Linux users may have to download an alternative gen_channels.exe and use it like “./gen_channels train 0 1 2”. It is in this files.

Using the provided code and the Channel Training Dataset, participants should predict the location coordinates of the C3PO and R2D2 robots in the test data set.

Good luck!


To evaluate the different approaches proposed by the participants, we consider the median euclidean error (MEE) in the location estimates divided by the ratio of samples with an error lower than half a meter.

The participants have to submit a brief document (up to 5 pages) in English describing the proposed approach, the source code of the proposed solution and the estimated locations following the same format as in the train file (“EU_pos.txt”)


Models must be trained only with examples included in the provided datasets. It is not allowed to use additional data extracted from other datasets.

You can download the data from the following links:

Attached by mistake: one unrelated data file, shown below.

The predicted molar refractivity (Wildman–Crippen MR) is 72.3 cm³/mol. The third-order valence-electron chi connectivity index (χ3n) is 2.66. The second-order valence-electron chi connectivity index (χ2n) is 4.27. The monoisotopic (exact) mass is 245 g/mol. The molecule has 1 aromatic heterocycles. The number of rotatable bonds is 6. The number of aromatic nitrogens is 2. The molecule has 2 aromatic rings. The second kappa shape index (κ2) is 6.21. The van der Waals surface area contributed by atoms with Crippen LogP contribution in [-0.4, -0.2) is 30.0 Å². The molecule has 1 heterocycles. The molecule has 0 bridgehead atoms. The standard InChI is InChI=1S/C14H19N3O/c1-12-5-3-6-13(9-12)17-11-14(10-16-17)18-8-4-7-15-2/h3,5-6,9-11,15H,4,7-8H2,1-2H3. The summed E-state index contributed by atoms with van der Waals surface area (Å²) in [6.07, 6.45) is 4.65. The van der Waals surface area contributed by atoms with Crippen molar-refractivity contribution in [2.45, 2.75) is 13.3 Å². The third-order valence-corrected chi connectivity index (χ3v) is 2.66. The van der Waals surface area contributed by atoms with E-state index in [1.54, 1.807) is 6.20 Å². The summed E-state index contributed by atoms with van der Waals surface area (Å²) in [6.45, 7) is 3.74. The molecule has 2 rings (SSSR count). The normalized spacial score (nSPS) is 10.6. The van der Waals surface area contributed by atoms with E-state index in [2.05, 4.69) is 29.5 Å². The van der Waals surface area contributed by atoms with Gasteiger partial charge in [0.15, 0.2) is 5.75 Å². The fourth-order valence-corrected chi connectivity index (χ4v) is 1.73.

The participants have to submit a brief document (up to 5 pages) in English describing the proposed approach, the source code of the proposed solution and the estimated locations following the same format as in the train file (“EU_pos.txt”).


You can participate in teams. The team members should be announced at the enrollment stage and will be considered to have an equal contribution.

All participants of the ML5G-PHY-Localization task are required to register at the ITU website before September 15, 2021, and also enroll the teams. We will send a confirmation email for team enrollment in a few hours.


Registration August 31, 2021 September 15th, 2021

Submission (Global round) → October 29th, 2021

Award (Global round) → December 10th 2021


Nuria González-Prelcic
NC State University
Joan Palacios
NC State University
Yun Chen
NC State University